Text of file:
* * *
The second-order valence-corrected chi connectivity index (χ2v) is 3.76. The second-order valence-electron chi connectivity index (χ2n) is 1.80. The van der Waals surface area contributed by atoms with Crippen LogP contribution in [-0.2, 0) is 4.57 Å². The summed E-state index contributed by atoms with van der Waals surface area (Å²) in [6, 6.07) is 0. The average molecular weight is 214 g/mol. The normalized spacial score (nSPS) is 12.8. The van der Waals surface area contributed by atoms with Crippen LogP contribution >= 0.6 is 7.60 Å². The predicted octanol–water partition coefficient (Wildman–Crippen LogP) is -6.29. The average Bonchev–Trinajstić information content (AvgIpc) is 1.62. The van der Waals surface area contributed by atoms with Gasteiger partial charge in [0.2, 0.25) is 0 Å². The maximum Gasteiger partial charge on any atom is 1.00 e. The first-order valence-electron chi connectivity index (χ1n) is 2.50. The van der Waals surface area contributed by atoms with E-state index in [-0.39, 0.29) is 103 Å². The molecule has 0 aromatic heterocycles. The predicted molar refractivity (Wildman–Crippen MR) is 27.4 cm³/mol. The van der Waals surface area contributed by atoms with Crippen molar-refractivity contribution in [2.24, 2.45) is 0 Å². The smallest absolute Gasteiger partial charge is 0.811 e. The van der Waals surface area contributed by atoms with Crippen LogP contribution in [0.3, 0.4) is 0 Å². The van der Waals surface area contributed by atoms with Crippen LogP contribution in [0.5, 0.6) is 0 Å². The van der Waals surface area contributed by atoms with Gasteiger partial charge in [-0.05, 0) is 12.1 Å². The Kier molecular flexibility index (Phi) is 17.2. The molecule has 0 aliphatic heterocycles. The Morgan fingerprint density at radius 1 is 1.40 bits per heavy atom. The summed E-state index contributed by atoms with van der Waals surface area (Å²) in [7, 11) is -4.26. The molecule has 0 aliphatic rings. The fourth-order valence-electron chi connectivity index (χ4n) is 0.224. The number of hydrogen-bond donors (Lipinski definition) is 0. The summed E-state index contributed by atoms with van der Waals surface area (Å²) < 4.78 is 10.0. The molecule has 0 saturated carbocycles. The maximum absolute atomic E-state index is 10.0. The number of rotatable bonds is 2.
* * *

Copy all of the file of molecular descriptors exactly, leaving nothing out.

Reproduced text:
The second-order valence-corrected chi connectivity index (χ2v) is 3.76. The second-order valence-electron chi connectivity index (χ2n) is 1.80. The van der Waals surface area contributed by atoms with Crippen LogP contribution in [-0.2, 0) is 4.57 Å². The summed E-state index contributed by atoms with van der Waals surface area (Å²) in [6, 6.07) is 0. The average molecular weight is 214 g/mol. The normalized spacial score (nSPS) is 12.8. The van der Waals surface area contributed by atoms with Crippen LogP contribution >= 0.6 is 7.60 Å². The predicted octanol–water partition coefficient (Wildman–Crippen LogP) is -6.29. The average Bonchev–Trinajstić information content (AvgIpc) is 1.62. The van der Waals surface area contributed by atoms with Gasteiger partial charge in [0.2, 0.25) is 0 Å². The maximum Gasteiger partial charge on any atom is 1.00 e. The first-order valence-electron chi connectivity index (χ1n) is 2.50. The van der Waals surface area contributed by atoms with E-state index in [-0.39, 0.29) is 103 Å². The molecule has 0 aromatic heterocycles. The predicted molar refractivity (Wildman–Crippen MR) is 27.4 cm³/mol. The van der Waals surface area contributed by atoms with Crippen molar-refractivity contribution in [2.24, 2.45) is 0 Å². The smallest absolute Gasteiger partial charge is 0.811 e. The van der Waals surface area contributed by atoms with Crippen LogP contribution in [0.3, 0.4) is 0 Å². The van der Waals surface area contributed by atoms with Crippen LogP contribution in [0.5, 0.6) is 0 Å². The van der Waals surface area contributed by atoms with Gasteiger partial charge in [-0.05, 0) is 12.1 Å². The Kier molecular flexibility index (Phi) is 17.2. The molecule has 0 aliphatic heterocycles. The Morgan fingerprint density at radius 1 is 1.40 bits per heavy atom. The summed E-state index contributed by atoms with van der Waals surface area (Å²) in [7, 11) is -4.26. The molecule has 0 aliphatic rings. The fourth-order valence-electron chi connectivity index (χ4n) is 0.224. The number of hydrogen-bond donors (Lipinski definition) is 0. The summed E-state index contributed by atoms with van der Waals surface area (Å²) < 4.78 is 10.0. The molecule has 0 saturated carbocycles. The maximum absolute atomic E-state index is 10.0. The number of rotatable bonds is 2.